In the end, judge Al Vito scored the fight for Hopkins by 114-111, which was not really fair, Francisco Hernandez had it 116-114 for Mercado and Paul Gibbs had it 113-113. Bobby Czyz scored it 114-112 for Hopkins, while I myself would have probably scored it for Mercado by a point, I thought Mercado won at least 5 rounds. Don King was promoting the fight however and so, there could be no verdict against the American fighter. The rematch was then mandated and happened on 29 April next year, this time in Landover, US. This time, for whatever reason, Mercado didn't look as good and was dominated for most of the first 6 rounds before being stopped in the 7th. Some have said that Hopkins was affected by the high altitude air in the first fight, explaining why Mercado was able to do so well. Whatever the truth, it would remain his peak moment, the controversial draw with Hopkins. He returned to the ring a year after the second Hopkins fight and beat Charlie Smith on points, now campaigning as a super middle. On 8 November that year, he was stopped against Joseph Kiwanuka, a solid fighter from Uganda, by TKO 4 in a fight for the NABF title.

He then somehow, despite that loss, got to fight Frankie Liles, the WBA-champion, on 19 April '97. Liles was actually a half inch taller, which was probably the first time for Mercado fighting a guy slightly taller. Like in the Hopkins rematch, Mercado was dominated and stopped by TKO 5. In 1998, he fought Eric Lucas for the WBC International title and was knocked out again in 5 rounds. It was obvious his prime had been spent. In 2000, he was stopped by TKO 6 by Merqui Sosa, in what was Sosa's last fight. That fight was at 175, as well as the 3 last ones he had, where he also got stopped, by Miguel Angel Jimenez (TKO 5), Danny Batchelder (TKO 5) and Rico Hoye (KO 1). The Hoye fight on 29 January 2003 became his last. Mercado retired aged 36 and with a record of 19 wins, 11 by ko, 10 losses and 2 draws. 

He lives today in Richmond Hill, New York. Segundo Mercado was one of those fighters that had one great performance and whether that came about because of his advantage when it comes to the altitude or not, he will forever be remembered as the first guy to knock down Bernard Hopkins-twice. This would not repeat until 2010, when Jean Pascal also knocked him down twice. Mercado was a tough and game brawler who was dangerous because of his exceptional height and reach and who also had enough power to knock most guys out, if he landed the right punches. Today, he doesn't get mentioned a lot, that is why he is a FORGOTTEN WARRIOR!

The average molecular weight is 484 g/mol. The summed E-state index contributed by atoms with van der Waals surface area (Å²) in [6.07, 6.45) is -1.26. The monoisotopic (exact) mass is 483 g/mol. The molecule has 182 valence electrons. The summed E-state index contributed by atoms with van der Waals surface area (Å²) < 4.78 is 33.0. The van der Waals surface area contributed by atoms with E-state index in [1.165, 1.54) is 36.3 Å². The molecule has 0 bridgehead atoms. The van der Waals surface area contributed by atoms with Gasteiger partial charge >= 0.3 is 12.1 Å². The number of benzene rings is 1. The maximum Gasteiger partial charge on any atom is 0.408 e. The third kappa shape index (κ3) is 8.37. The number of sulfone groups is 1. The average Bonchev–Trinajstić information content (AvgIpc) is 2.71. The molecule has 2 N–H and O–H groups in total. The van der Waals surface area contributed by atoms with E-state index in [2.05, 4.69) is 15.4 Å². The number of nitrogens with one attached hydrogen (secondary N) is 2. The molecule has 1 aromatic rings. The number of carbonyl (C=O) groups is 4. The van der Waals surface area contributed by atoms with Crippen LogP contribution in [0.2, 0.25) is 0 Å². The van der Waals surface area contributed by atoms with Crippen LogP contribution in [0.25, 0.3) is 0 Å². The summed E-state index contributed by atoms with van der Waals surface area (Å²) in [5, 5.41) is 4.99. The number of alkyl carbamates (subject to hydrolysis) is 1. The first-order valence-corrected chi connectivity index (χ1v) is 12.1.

Segundo_Mercado.jpg

 

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- - Boz, don't know if you've seen both fights, but they're up there with the biggest of DKings greatest farces. Neither boxing nor King have any shame.

First fight Poppy beat up, manhandled, and knocked down, end of, period from start to finish. Never in the fight save some flashes.

2nd fight Poppy was more agressive and turning into a good fight when he tied up Seundo in the corner to stop him beating from up Poppy. Ref calls for a break that Poppy ignores, and then calls Segundo out by TKO. Minutes later when the TV crew show him the stoppage, my how crocodile teary he was saying he didn't know even though he was right on top of him...boo hoo hoo...

Coulda flushed and had a better result than that!!!

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  • 3 weeks later...
On 6/16/2023 at 5:26 PM, LondonRingRules said:

- - Boz, don't know if you've seen both fights, but they're up there with the biggest of DKings greatest farces. Neither boxing nor King have any shame.

First fight Poppy beat up, manhandled, and knocked down, end of, period from start to finish. Never in the fight save some flashes.

2nd fight Poppy was more agressive and turning into a good fight when he tied up Seundo in the corner to stop him beating from up Poppy. Ref calls for a break that Poppy ignores, and then calls Segundo out by TKO. Minutes later when the TV crew show him the stoppage, my how crocodile teary he was saying he didn't know even though he was right on top of him...boo hoo hoo...

Coulda flushed and had a better result than that!!!

No, I was gonna see the second fight but then something came up. I will. I have seen the first.